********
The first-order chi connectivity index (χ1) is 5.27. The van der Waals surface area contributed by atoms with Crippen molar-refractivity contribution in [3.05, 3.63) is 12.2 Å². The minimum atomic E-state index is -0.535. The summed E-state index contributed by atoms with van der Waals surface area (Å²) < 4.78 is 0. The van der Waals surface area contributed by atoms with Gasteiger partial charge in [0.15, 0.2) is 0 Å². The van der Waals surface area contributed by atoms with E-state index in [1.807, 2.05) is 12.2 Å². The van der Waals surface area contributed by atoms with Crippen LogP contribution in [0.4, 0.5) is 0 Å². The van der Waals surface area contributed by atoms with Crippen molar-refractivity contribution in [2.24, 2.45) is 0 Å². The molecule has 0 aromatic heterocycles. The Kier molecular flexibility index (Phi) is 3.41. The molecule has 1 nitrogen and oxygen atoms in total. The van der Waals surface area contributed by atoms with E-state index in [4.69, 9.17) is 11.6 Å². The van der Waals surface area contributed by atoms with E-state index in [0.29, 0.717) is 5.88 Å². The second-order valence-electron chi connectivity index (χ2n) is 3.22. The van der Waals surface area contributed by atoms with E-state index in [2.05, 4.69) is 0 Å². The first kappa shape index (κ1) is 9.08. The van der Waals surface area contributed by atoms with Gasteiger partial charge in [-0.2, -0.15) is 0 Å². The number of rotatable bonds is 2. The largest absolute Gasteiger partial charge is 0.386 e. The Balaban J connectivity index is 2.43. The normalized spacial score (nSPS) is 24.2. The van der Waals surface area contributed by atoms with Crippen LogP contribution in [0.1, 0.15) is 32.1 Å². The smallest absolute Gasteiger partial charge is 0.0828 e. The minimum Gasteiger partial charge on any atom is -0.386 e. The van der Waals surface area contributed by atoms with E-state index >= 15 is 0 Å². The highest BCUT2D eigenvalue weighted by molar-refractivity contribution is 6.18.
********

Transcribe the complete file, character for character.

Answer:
The first-order chi connectivity index (χ1) is 5.27. The van der Waals surface area contributed by atoms with Crippen molar-refractivity contribution in [3.05, 3.63) is 12.2 Å². The minimum atomic E-state index is -0.535. The summed E-state index contributed by atoms with van der Waals surface area (Å²) < 4.78 is 0. The van der Waals surface area contributed by atoms with Gasteiger partial charge in [0.15, 0.2) is 0 Å². The van der Waals surface area contributed by atoms with E-state index in [1.807, 2.05) is 12.2 Å². The van der Waals surface area contributed by atoms with Crippen LogP contribution in [0.4, 0.5) is 0 Å². The van der Waals surface area contributed by atoms with Crippen molar-refractivity contribution in [2.24, 2.45) is 0 Å². The molecule has 0 aromatic heterocycles. The Kier molecular flexibility index (Phi) is 3.41. The molecule has 1 nitrogen and oxygen atoms in total. The van der Waals surface area contributed by atoms with E-state index in [4.69, 9.17) is 11.6 Å². The van der Waals surface area contributed by atoms with E-state index in [0.29, 0.717) is 5.88 Å². The second-order valence-electron chi connectivity index (χ2n) is 3.22. The van der Waals surface area contributed by atoms with E-state index in [2.05, 4.69) is 0 Å². The first kappa shape index (κ1) is 9.08. The van der Waals surface area contributed by atoms with Gasteiger partial charge in [-0.2, -0.15) is 0 Å². The number of rotatable bonds is 2. The largest absolute Gasteiger partial charge is 0.386 e. The Balaban J connectivity index is 2.43. The normalized spacial score (nSPS) is 24.2. The van der Waals surface area contributed by atoms with Crippen LogP contribution in [0.1, 0.15) is 32.1 Å². The smallest absolute Gasteiger partial charge is 0.0828 e. The minimum Gasteiger partial charge on any atom is -0.386 e. The van der Waals surface area contributed by atoms with E-state index >= 15 is 0 Å². The highest BCUT2D eigenvalue weighted by molar-refractivity contribution is 6.18.